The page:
The Good, the Bad and the Ugly

I have been looking at the worked stone from last summer’s dig on trench K, it may have made my brain leak out of my ears. There are 1425 pieces of chert and flint from this small trench (I know because I spent most of yesterday counting them). This is the result of all the careful digging and sieving that Jasmine’s team did over the summer.

DSC_0104They divided the trench up into 1 m squares, that is what the orange string is for in the photograph, and took the soil off in 5 cm deep layers within each square.Soil from each layer in each square was put through 5 mm mesh sieves, so we should have caught every piece of worked stone bigger than that. Importantly, we should also know to the nearest metre where it all came from.

The chert and flint was left by people making prehistoric stone tools. I’ve posted before about how this works but it basically involves the skilled bashing of one kind of stone with another. This leaves several different kinds of evidence behind.


First, of course you get the finished tools themselves, this is one of the rare examples in flint from trench K. It is an awl, probably for making holes in leather. Apologies for the very poor quality photos, which were all grabbed on my phone while I was doing the counting.


Here is a broken bit of another, part of a blade in a very fine dark chert.


All this bashing also makes waste flakes in very large quantities. With a consistent raw material like flint then the waste flakes are just a diagnostic as the tools. However, the chert used at New Laund varies enormously in quality. Some is so smooth and hard that it is almost like glass. We get beautiful flakes out of this stuff that even I can tell are worked.


However, some is less good. This is another chert blade from trench K. It is grainy and lumpy and frankly a bit of a mess. Working a stone like this produces less neat little flakes and more jagged lumps and frustration. About 60% of the stone found in trench K is probably best classified as ‘manky lumps’ ( I’m sure specialists have a technical term for it). We have kept all this stuff because there are also obvious tools made out of equally unpromising looking pieces of rock.

NL13-K grad

This leads back to the broader question of what all these little bits of stone tell us. This is a small area of the hill (the trench was only 3 m by 3 m) where a very large amount of stone tool making took place. We are keen to do some more digging in this area. Mike’s gradiometer survey showed that there are what look like very big pits just to the north and east of trench K (these are the black splodges on the plot above).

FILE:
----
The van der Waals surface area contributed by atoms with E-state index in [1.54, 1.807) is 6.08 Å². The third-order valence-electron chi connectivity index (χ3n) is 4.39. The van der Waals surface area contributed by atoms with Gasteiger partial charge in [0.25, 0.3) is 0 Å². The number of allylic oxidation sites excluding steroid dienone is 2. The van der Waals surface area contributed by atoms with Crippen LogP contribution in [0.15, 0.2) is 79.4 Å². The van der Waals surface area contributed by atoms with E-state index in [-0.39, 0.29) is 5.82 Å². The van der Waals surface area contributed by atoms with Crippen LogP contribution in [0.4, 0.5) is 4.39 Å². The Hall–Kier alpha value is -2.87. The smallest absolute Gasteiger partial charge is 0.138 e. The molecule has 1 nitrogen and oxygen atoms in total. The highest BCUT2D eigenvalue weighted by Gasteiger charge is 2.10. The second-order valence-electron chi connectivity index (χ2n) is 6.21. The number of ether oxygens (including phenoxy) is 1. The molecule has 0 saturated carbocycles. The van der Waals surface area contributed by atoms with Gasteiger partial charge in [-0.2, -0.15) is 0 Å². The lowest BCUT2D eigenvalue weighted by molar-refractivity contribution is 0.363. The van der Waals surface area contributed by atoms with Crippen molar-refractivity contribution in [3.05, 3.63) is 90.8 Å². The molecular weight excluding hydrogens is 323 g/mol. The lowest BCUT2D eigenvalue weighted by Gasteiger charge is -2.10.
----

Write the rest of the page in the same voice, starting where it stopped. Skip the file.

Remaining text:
I’m particularly interested in places where lots of stone tools were made. One of the ways that we think that the memory of significant places was kept alive in prehistory was through repeated performances. Watching people making and learning to make stone tools could have been exactly this sort of performance, especially if it was repeated over and over again at particular times of the year. This means we need to go back to this area, dig up more of this evidence and analyse it more thoroughly. We need to see if we can tell if different people were working here, perhaps at different times, or with different levels of skill. We would like to see if we can pick apart how many performances there were on this spot and how they all related to each other and the wider landscape.


  1. interesting to see how the ditch fits in with the contour

    • I know – it must run right along that break of slope, which of course would be the top of the slope that goes down to the River Hodder. I was talking to some Medievalists while I was in Ireland and they thought it looked convincing as a deer park boundary. We should dig it next year too.

  2. This is such amazingly detailed, meticulous work! You must be driven to do this kind of work. I always wanted to be an archaeologist, but it never worked out that way for me. Perhaps its for the best; I don’t think I have that attention to detail, or patience. I think the past is so much more interesting than the future, because it really happened. I never realised that so many people cared about the past, or that so much archaeology was going on in the world…it’s fascinating, and I love it. Thank you for sharing your work with us..

    • Thanks for following. We do archaeology because we have the strange kind of brains that find this kind of thing fun to do, but really it’s only worth doing if people are interested in the results.

      • Yes, we are very interested! I watched the film about the latest Irish bog body find on youtube last night (the last few minutes were missing, so I did not see the conclusions). I guess these bog bodies grab all the attention, but there is something fascinating about staring into the faces of our real 4000yr old ancestors. What is your opinion? Are all these bodies human sacrifices? Couldn’t they be victims of crimes or battles?

  3. I see a few potential excavations there next year, especially the series of negative features forming a possible curvilinear to the north west of trench K

  4. There’s a fantastic display about these bog bodies in the National Museum in Dublin. One of the things that points to them being sacrifices, rather than just random dead bodies preserved by the peat, is where they are found. The majority of the Irish ones come from bogs on the boundary between early medieval lordships, it is believed that these territories existed in the Iron Age too and the sacrifices were part of the way that conflicts between different lordships were worked out.

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